Feel confident that you’re covered on the road, with insurance that pays out for accidents, damages and more. Take the wheel and choose a level of cover that suits your needs.
If you own a car, you’re legally required to insure it.
If you’re caught without insurance, you could face an unlimited fine and get six points on your driving licence. In worst case scenarios, your car may be repossessed, and you could be issued a driving ban.
There are only a few instances where you aren’t legally required to have car insurance:
There are three levels to car insurance:
This is the minimum cover level you’re legally required to have. It covers the other driver in the event of an accident and any passengers present in your vehicle.
It doesn’t cover you, meaning you’d have to pay out of pocket for your own vehicle damage and any injuries.
This is the same as third party cover with a couple of additional benefits. It covers your vehicle if:
Comprehensive cover offers the highest level of protection. As well as third party damage, fire and theft, you’ll be covered for the full cost of accidental damage to your own car.
There are usually also additional extras you can add to your policy at a price. For example, breakdown cover and personal injury cover.
This depends on the level of cover you’re willing to pay for and whether you want to potentially pay out of pocket in the event of accidents.
Shopping around for policies with different providers will give you an indication of the price you might expect to pay. If you need help working out which type of insurance is right for you, you may want to work with a broker.
If you own a high-value car (typically worth more than £60,000) or a car that has specific needs (like a classic car or sports car), you’ll need to factor in your additional needs and costs. In most cases, you’ll need to take out a specialist policy.
This will ensure you’re covered for the full cost of repairs and the sourcing of any special parts. It sometimes means you can choose who your vehicle is repaired by, meaning you can select a specialist mechanic that you trust.
All cars in the UK belong to a specific insurance group, numbered from one to fifty. The higher the number, the more expensive your insurance premium will be.
The group your car is placed in depends on a few factors, including the value of your car, its security features and the power of the engine.
Ultimately, insurers are trying to work out what risk you present to them and how much it would cost to repair or replace your vehicle. The higher the risk and cost, the higher the number you’ll be placed in.
If you’re in the market for a new vehicle or you’d like to see where your current car sits, you can use a free online car group checker. There are plenty to choose from and they’ll tell you which group you’re in, which will give you an indication of the price you could expect to pay for your insurance.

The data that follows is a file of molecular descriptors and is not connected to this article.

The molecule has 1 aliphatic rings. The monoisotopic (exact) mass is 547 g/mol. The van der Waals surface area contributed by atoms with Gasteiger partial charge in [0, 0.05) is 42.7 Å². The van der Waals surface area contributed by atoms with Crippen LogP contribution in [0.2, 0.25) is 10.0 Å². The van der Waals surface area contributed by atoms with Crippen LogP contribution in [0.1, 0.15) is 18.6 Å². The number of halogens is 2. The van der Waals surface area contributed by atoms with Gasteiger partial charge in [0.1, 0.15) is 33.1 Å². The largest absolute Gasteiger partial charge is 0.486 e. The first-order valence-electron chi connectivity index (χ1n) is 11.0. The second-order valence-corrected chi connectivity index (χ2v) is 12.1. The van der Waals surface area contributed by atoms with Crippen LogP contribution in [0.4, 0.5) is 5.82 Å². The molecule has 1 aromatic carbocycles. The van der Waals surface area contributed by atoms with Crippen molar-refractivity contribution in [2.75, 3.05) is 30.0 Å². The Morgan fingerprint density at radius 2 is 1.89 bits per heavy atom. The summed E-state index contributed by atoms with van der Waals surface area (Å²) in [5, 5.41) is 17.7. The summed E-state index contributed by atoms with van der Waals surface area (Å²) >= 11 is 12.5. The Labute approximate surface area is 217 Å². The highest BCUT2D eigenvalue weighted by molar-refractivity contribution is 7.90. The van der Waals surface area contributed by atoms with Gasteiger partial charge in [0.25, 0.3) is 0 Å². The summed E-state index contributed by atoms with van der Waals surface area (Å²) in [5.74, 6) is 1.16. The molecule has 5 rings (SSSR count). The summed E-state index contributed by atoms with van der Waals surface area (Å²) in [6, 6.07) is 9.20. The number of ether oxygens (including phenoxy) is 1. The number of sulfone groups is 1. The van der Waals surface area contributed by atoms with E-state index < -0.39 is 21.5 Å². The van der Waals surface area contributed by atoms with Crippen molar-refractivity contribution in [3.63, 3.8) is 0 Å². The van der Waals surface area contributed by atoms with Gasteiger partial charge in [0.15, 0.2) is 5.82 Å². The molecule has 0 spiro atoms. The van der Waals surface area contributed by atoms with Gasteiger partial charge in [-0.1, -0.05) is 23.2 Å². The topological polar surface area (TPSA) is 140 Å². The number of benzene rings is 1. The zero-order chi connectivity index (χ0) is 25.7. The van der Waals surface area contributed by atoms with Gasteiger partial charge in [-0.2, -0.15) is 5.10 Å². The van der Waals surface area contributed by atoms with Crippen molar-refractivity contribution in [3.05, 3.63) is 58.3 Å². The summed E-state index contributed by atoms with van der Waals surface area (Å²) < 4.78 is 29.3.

As well as your car’s insurance group and the type of cover you choose, there are a few other factors that affect your insurance premium. Unfortunately, the majority of these are out of your control.
Whenever you make a claim on your car insurance, you’ll usually need to pay a set amount towards the claim. This is called an ‘excess.’ There’s compulsory excess, which is set by your policy provider, and voluntary excess, which is an additional amount you can choose to pay.
If you choose to pay voluntary excess, it could reduce the overall price you pay for your insurance. Just remember that you’ll need to pay excess every time you make a claim, so you should only pick an amount you can realistically afford.
The more excess you pay, the less you’ll get from your claim amount. As an example, if your excess is £300 and you make a claim for £1,000, you’ll only get £700.
If your insurer finds you not at fault for your claim, then you could get your excess waived. You’ll typically need to pay your excess upfront while your insurer investigates the claim, meaning you’ll get your excess back retrospectively.
You can sometimes add excess protection to your policy, which means you can reclaim your excess at an additional cost.
There are a few things you can do to lower the cost of your next policy without sacrificing on protection:
With so many providers and policies to choose from, it’s easy to get overwhelmed by your options and go with the first policy that suits you.
To make sure you aren’t overlooking insurers that offer the same cover for a lower cost, it’s important to set aside the time to search the market.
If you’re short on time or don’t know where to start, an insurance broker can do the hard work for you.